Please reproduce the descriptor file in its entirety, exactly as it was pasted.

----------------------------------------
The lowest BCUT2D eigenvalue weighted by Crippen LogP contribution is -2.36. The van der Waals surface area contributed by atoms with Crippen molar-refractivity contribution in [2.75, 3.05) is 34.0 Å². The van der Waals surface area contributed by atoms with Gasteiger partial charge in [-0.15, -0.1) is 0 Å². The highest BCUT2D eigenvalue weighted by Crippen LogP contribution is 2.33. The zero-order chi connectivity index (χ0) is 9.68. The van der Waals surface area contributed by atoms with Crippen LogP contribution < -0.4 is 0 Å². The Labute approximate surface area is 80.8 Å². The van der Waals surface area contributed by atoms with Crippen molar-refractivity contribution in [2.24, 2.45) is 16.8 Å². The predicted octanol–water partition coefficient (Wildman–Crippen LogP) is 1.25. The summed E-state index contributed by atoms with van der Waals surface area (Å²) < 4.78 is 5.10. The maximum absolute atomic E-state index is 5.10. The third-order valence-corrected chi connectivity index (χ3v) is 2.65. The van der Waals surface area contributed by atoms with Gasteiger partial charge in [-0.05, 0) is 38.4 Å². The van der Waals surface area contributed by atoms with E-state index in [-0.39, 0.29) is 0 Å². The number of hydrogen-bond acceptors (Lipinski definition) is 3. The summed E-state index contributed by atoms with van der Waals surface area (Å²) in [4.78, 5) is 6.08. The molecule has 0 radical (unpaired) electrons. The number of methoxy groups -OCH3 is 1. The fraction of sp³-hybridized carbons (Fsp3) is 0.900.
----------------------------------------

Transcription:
The lowest BCUT2D eigenvalue weighted by Crippen LogP contribution is -2.36. The van der Waals surface area contributed by atoms with Crippen molar-refractivity contribution in [2.75, 3.05) is 34.0 Å². The van der Waals surface area contributed by atoms with Gasteiger partial charge in [-0.15, -0.1) is 0 Å². The highest BCUT2D eigenvalue weighted by Crippen LogP contribution is 2.33. The zero-order chi connectivity index (χ0) is 9.68. The van der Waals surface area contributed by atoms with Crippen LogP contribution < -0.4 is 0 Å². The Labute approximate surface area is 80.8 Å². The van der Waals surface area contributed by atoms with Crippen molar-refractivity contribution in [2.24, 2.45) is 16.8 Å². The predicted octanol–water partition coefficient (Wildman–Crippen LogP) is 1.25. The summed E-state index contributed by atoms with van der Waals surface area (Å²) < 4.78 is 5.10. The maximum absolute atomic E-state index is 5.10. The third-order valence-corrected chi connectivity index (χ3v) is 2.65. The van der Waals surface area contributed by atoms with Gasteiger partial charge in [-0.05, 0) is 38.4 Å². The van der Waals surface area contributed by atoms with E-state index in [-0.39, 0.29) is 0 Å². The number of hydrogen-bond acceptors (Lipinski definition) is 3. The summed E-state index contributed by atoms with van der Waals surface area (Å²) in [4.78, 5) is 6.08. The molecule has 0 radical (unpaired) electrons. The number of methoxy groups -OCH3 is 1. The fraction of sp³-hybridized carbons (Fsp3) is 0.900.